Liposomal Bupivacaine in Hallux Valgus Surgery: A Multimodal Pain Management Adjunct


The objective of this study was to review the use of liposomal bupivacaine as a multimodal pain management adjunct following hallux valgus surgery. The study was a prospective review of a consecutive series of patients who underwent hallux valgus surgery and received liposomal bupivacaine.
From postoperative day (POD) 1 to 4, pain scores, number of narcotic rescue pills used, and adverse events were recorded. Wound complications, narcotic refills, and unscheduled clinic and emergency room (ER) visits or hospital admissions for pain were also recorded. The average pain rating was <3.4 (š2.4) during POD 1 to 4. Four patients (28.6%) reported never experiencing pain (Numeric Rating Scale 1). Seventy-one percent used narcotic rescue pills on POD 1. There were no unscheduled office or ER visits or hospital admissions. One adverse event and one wound complication occurred. Liposomal bupivacaine may be a safe and useful adjunct in a multimodal pain regimen for patients undergoing hallux valgus surgery. More rigorous studies are needed to determine its efficacy, safety profile, and cost-effectiveness compared to placebo. (Journal of Surgical Orthopaedic Advances 23(4):198–202, 2014) Key words: hallux valgus surgery,liposomal bupivacaine, multimodal pain management, postoperative pain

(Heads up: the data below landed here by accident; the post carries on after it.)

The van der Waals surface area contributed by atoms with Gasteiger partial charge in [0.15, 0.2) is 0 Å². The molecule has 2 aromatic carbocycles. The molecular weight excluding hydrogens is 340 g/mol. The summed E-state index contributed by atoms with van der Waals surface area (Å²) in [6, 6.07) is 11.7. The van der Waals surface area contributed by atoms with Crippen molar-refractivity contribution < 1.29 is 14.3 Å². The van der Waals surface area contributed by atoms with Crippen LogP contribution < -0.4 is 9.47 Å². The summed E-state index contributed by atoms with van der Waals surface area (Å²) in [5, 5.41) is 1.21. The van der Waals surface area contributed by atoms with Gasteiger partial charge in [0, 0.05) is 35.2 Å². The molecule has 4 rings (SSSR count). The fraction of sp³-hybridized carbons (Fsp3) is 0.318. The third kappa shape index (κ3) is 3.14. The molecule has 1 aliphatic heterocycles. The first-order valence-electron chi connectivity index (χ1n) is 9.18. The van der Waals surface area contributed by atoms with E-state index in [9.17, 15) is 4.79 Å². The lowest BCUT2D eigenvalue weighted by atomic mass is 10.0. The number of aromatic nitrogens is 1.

Jeannie Huh, MD, and Selene G. Parekh, MD, MBA